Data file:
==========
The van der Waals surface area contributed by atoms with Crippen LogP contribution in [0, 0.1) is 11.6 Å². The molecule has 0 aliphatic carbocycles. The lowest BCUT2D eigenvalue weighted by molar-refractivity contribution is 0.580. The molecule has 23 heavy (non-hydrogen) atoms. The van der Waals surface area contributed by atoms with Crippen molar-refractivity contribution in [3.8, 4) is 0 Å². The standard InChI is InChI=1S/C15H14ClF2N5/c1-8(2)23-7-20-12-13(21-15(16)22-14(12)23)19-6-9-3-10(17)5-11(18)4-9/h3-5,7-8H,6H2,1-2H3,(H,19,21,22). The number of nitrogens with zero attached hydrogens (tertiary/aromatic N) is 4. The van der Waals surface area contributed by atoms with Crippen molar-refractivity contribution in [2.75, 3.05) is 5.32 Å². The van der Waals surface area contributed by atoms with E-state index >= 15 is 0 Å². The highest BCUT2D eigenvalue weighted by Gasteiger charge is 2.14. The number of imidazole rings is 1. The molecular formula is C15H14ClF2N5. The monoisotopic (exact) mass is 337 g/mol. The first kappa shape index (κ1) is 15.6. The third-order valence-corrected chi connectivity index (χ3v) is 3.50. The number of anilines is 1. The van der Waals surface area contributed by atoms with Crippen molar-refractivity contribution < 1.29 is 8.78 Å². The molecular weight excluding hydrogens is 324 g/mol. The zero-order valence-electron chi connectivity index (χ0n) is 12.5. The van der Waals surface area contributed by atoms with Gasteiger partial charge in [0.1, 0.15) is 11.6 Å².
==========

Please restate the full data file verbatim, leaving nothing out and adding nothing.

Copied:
The van der Waals surface area contributed by atoms with Crippen LogP contribution in [0, 0.1) is 11.6 Å². The molecule has 0 aliphatic carbocycles. The lowest BCUT2D eigenvalue weighted by molar-refractivity contribution is 0.580. The molecule has 23 heavy (non-hydrogen) atoms. The van der Waals surface area contributed by atoms with Crippen molar-refractivity contribution in [3.8, 4) is 0 Å². The standard InChI is InChI=1S/C15H14ClF2N5/c1-8(2)23-7-20-12-13(21-15(16)22-14(12)23)19-6-9-3-10(17)5-11(18)4-9/h3-5,7-8H,6H2,1-2H3,(H,19,21,22). The number of nitrogens with zero attached hydrogens (tertiary/aromatic N) is 4. The van der Waals surface area contributed by atoms with Crippen molar-refractivity contribution in [2.75, 3.05) is 5.32 Å². The van der Waals surface area contributed by atoms with E-state index >= 15 is 0 Å². The highest BCUT2D eigenvalue weighted by Gasteiger charge is 2.14. The number of imidazole rings is 1. The molecular formula is C15H14ClF2N5. The monoisotopic (exact) mass is 337 g/mol. The first kappa shape index (κ1) is 15.6. The third-order valence-corrected chi connectivity index (χ3v) is 3.50. The number of anilines is 1. The van der Waals surface area contributed by atoms with Crippen molar-refractivity contribution < 1.29 is 8.78 Å². The molecular weight excluding hydrogens is 324 g/mol. The zero-order valence-electron chi connectivity index (χ0n) is 12.5. The van der Waals surface area contributed by atoms with Gasteiger partial charge in [0.1, 0.15) is 11.6 Å².